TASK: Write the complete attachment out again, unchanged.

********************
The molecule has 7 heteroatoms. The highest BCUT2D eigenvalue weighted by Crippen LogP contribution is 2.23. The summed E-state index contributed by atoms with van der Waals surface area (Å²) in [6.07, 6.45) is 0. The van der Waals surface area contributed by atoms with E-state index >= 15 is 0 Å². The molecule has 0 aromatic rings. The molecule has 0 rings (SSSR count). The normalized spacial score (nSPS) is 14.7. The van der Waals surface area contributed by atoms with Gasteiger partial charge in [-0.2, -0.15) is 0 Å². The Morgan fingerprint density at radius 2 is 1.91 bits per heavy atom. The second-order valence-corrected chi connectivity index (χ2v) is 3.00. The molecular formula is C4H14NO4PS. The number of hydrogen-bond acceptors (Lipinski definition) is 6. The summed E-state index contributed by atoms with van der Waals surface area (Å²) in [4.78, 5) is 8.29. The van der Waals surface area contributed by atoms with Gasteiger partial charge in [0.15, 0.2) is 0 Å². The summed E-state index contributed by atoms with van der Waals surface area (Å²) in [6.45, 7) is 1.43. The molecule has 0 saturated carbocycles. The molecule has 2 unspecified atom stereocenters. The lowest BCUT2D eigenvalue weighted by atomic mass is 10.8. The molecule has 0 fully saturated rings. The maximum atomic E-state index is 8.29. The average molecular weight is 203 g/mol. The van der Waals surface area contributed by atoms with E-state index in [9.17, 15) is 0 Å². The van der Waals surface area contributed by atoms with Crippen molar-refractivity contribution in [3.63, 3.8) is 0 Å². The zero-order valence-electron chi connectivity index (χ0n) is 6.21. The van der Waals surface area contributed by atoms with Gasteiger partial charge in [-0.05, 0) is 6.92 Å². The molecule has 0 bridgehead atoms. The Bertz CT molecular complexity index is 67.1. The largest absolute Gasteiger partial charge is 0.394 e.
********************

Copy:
The molecule has 7 heteroatoms. The highest BCUT2D eigenvalue weighted by Crippen LogP contribution is 2.23. The summed E-state index contributed by atoms with van der Waals surface area (Å²) in [6.07, 6.45) is 0. The van der Waals surface area contributed by atoms with E-state index >= 15 is 0 Å². The molecule has 0 aromatic rings. The molecule has 0 rings (SSSR count). The normalized spacial score (nSPS) is 14.7. The van der Waals surface area contributed by atoms with Gasteiger partial charge in [-0.2, -0.15) is 0 Å². The Morgan fingerprint density at radius 2 is 1.91 bits per heavy atom. The second-order valence-corrected chi connectivity index (χ2v) is 3.00. The molecular formula is C4H14NO4PS. The number of hydrogen-bond acceptors (Lipinski definition) is 6. The summed E-state index contributed by atoms with van der Waals surface area (Å²) in [4.78, 5) is 8.29. The van der Waals surface area contributed by atoms with Gasteiger partial charge in [0.15, 0.2) is 0 Å². The summed E-state index contributed by atoms with van der Waals surface area (Å²) in [6.45, 7) is 1.43. The molecule has 0 saturated carbocycles. The molecule has 2 unspecified atom stereocenters. The lowest BCUT2D eigenvalue weighted by atomic mass is 10.8. The molecule has 0 fully saturated rings. The maximum atomic E-state index is 8.29. The average molecular weight is 203 g/mol. The van der Waals surface area contributed by atoms with E-state index in [9.17, 15) is 0 Å². The van der Waals surface area contributed by atoms with Crippen molar-refractivity contribution in [3.63, 3.8) is 0 Å². The zero-order valence-electron chi connectivity index (χ0n) is 6.21. The van der Waals surface area contributed by atoms with Gasteiger partial charge in [-0.05, 0) is 6.92 Å². The molecule has 0 bridgehead atoms. The Bertz CT molecular complexity index is 67.1. The largest absolute Gasteiger partial charge is 0.394 e.